Midwives, you can help strengthen our culture of womanhood by maintaining a philosophy of care which seeks to protect normal birth and be ‘with woman.’ Your home birth community (and all their yet-to-be-empowered sisters and daughters) are depending on you to enact this philosophy in the important work that you do. As well, you need to support your midwifery sisters, especially students and new graduates, to learn the range of ‘normal’ that exists amongst the pregnant and birthing population, by not interfering with Mother Nature unless there is a damn good reason to do so. Find midwifery colleagues who share your philosophy, and ensure there is opportunity created for the discussion of midwifery experiences in a non-judgmental forum, then lean on each other for support when you have doubts or fears… or when you want to celebrate another empowered new mother’s story. Midwife Karen Van der Leden/Donald notes that, “Midwives also need to know more about informed choice processes and how to practice safely when being challenged by what a woman wants, instead of making the woman fit into a box” (Homebirth in Aotearoa New Zealand facebook page, 13 May 2014). In the current climate of medicalised birth, midwives are only too aware, and understandably protective of, their professional reputations. I’d like to pose the following questions to them: As a midwife, what do you want to be remembered for? What messages do you want to send women and the general public through the work that you do? Do you want to enforce and encourage women’s right to autonomous birthing? Or do you want to perpetuate our current medicalised birth culture which reeks of patriarchal dominance over birthing women’s minds and bodies?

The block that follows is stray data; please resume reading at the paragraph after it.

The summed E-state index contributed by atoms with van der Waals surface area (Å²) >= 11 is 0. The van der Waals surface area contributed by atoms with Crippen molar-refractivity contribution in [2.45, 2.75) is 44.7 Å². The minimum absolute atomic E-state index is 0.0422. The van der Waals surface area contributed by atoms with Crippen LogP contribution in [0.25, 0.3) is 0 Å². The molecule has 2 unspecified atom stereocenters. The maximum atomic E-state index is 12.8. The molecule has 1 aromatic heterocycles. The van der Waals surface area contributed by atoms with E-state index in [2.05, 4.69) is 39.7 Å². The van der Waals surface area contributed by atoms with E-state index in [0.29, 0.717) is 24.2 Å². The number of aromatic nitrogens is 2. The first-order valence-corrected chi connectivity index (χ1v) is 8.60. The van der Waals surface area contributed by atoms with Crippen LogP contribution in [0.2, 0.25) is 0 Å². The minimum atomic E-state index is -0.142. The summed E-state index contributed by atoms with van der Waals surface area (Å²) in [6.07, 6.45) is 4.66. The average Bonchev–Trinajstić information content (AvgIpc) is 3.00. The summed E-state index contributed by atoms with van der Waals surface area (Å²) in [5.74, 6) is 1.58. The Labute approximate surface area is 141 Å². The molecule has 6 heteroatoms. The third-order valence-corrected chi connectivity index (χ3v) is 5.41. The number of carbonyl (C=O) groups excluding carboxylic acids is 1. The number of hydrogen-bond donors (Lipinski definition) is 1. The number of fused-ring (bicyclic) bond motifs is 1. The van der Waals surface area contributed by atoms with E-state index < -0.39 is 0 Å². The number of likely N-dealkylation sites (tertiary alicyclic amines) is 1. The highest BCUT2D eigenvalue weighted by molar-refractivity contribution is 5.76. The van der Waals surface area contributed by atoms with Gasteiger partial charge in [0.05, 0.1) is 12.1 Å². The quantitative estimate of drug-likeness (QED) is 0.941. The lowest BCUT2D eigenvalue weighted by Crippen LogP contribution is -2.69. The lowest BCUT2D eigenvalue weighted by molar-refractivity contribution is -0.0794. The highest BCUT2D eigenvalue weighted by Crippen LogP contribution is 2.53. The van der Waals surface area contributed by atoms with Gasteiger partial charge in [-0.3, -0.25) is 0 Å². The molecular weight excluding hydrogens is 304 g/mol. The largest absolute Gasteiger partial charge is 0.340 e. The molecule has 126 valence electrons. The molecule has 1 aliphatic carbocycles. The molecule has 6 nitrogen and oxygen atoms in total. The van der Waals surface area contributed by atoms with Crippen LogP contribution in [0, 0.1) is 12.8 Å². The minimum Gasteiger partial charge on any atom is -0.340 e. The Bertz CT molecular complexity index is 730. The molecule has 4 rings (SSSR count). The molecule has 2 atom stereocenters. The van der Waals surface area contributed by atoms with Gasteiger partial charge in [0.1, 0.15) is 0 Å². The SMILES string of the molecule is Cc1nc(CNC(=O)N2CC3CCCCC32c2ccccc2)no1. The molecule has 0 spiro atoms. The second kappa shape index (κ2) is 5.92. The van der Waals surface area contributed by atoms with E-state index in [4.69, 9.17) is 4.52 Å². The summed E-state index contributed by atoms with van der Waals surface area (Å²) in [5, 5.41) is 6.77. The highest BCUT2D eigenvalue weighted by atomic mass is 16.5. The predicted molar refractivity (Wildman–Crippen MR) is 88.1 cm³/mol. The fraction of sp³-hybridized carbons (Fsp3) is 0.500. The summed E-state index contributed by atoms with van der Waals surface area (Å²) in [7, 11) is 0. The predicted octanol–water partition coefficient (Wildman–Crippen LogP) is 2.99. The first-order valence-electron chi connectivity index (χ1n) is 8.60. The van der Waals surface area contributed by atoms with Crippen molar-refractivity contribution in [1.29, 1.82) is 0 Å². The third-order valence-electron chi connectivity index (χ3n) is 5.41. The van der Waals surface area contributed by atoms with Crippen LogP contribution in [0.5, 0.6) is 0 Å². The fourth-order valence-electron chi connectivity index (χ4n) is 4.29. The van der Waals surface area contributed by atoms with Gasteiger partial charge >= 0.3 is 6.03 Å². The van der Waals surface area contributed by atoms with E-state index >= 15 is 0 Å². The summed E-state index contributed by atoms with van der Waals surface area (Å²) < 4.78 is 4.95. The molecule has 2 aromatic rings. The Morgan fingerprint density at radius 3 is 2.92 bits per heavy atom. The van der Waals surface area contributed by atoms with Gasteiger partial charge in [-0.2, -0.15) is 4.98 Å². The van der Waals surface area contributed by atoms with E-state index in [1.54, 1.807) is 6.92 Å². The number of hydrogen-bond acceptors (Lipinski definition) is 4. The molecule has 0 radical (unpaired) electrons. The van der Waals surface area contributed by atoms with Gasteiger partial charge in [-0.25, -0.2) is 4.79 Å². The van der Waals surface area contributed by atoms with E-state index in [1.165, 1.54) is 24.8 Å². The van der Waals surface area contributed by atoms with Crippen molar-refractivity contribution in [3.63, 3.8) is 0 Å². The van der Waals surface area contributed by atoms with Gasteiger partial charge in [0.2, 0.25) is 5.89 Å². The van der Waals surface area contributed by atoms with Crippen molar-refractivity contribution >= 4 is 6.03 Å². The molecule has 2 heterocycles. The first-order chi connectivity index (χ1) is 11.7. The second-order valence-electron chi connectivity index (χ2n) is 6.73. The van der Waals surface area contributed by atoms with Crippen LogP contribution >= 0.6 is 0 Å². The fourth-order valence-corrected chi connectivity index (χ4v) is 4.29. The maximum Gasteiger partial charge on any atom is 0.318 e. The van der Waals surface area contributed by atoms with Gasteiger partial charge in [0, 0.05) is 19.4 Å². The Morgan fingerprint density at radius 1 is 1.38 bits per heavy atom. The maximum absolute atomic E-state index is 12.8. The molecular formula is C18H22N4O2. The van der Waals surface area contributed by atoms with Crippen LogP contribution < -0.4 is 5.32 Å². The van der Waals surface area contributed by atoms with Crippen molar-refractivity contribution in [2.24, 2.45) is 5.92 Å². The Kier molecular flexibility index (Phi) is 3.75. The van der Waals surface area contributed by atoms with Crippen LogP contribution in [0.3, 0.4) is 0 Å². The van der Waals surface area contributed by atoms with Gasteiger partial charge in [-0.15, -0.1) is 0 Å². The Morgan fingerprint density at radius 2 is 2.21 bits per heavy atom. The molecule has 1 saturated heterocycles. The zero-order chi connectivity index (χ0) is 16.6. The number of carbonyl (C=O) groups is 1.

Strong women fought for the birthing rights of all New Zealand women. Thanks to midwives like Joan Donley and to women like those in our historical home birth community, we now have policies in place that allow us to have much more freedom in how we choose to birth our babies. We are not lucky, we are incredibly fortunate for the hard work of the women who came before us. Let us not take for granted the foundations those committed women laid for us. As has been demonstrated in this article, we still have work to do in ensuring women and their midwives are supported to enact the principles behind the midwife-woman partnership. If you are not a member of your local home birth group, join now! If no home birth group exists in your region, start one up! Be a part of the birthing revolution that will see women and their midwives right across the globe, supported, valued, and respected.